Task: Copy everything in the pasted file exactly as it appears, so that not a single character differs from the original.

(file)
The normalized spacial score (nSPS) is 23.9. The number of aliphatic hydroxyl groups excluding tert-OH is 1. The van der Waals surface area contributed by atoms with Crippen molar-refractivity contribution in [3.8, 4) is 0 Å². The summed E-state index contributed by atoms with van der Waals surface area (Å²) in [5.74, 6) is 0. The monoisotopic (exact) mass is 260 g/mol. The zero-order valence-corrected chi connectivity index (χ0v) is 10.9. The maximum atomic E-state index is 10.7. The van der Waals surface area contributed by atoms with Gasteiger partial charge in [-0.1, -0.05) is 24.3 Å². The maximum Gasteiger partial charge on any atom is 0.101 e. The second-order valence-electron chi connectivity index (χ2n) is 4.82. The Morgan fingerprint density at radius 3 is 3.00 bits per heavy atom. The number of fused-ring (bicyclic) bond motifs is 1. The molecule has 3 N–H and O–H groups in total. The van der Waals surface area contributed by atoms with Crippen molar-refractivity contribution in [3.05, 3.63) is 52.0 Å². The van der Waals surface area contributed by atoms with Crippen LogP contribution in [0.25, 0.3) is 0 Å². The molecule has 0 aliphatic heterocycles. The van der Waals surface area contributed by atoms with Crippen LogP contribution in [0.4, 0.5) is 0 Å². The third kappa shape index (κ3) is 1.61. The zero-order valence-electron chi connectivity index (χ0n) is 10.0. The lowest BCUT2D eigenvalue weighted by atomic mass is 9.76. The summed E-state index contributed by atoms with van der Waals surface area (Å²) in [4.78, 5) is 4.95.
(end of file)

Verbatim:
The normalized spacial score (nSPS) is 23.9. The number of aliphatic hydroxyl groups excluding tert-OH is 1. The van der Waals surface area contributed by atoms with Crippen molar-refractivity contribution in [3.8, 4) is 0 Å². The summed E-state index contributed by atoms with van der Waals surface area (Å²) in [5.74, 6) is 0. The monoisotopic (exact) mass is 260 g/mol. The zero-order valence-corrected chi connectivity index (χ0v) is 10.9. The maximum atomic E-state index is 10.7. The van der Waals surface area contributed by atoms with Gasteiger partial charge in [-0.1, -0.05) is 24.3 Å². The maximum Gasteiger partial charge on any atom is 0.101 e. The second-order valence-electron chi connectivity index (χ2n) is 4.82. The Morgan fingerprint density at radius 3 is 3.00 bits per heavy atom. The number of fused-ring (bicyclic) bond motifs is 1. The molecule has 3 N–H and O–H groups in total. The van der Waals surface area contributed by atoms with Crippen molar-refractivity contribution in [3.05, 3.63) is 52.0 Å². The van der Waals surface area contributed by atoms with Crippen LogP contribution in [0.25, 0.3) is 0 Å². The molecule has 0 aliphatic heterocycles. The van der Waals surface area contributed by atoms with Crippen LogP contribution in [0.4, 0.5) is 0 Å². The third kappa shape index (κ3) is 1.61. The zero-order valence-electron chi connectivity index (χ0n) is 10.0. The lowest BCUT2D eigenvalue weighted by atomic mass is 9.76. The summed E-state index contributed by atoms with van der Waals surface area (Å²) in [4.78, 5) is 4.95.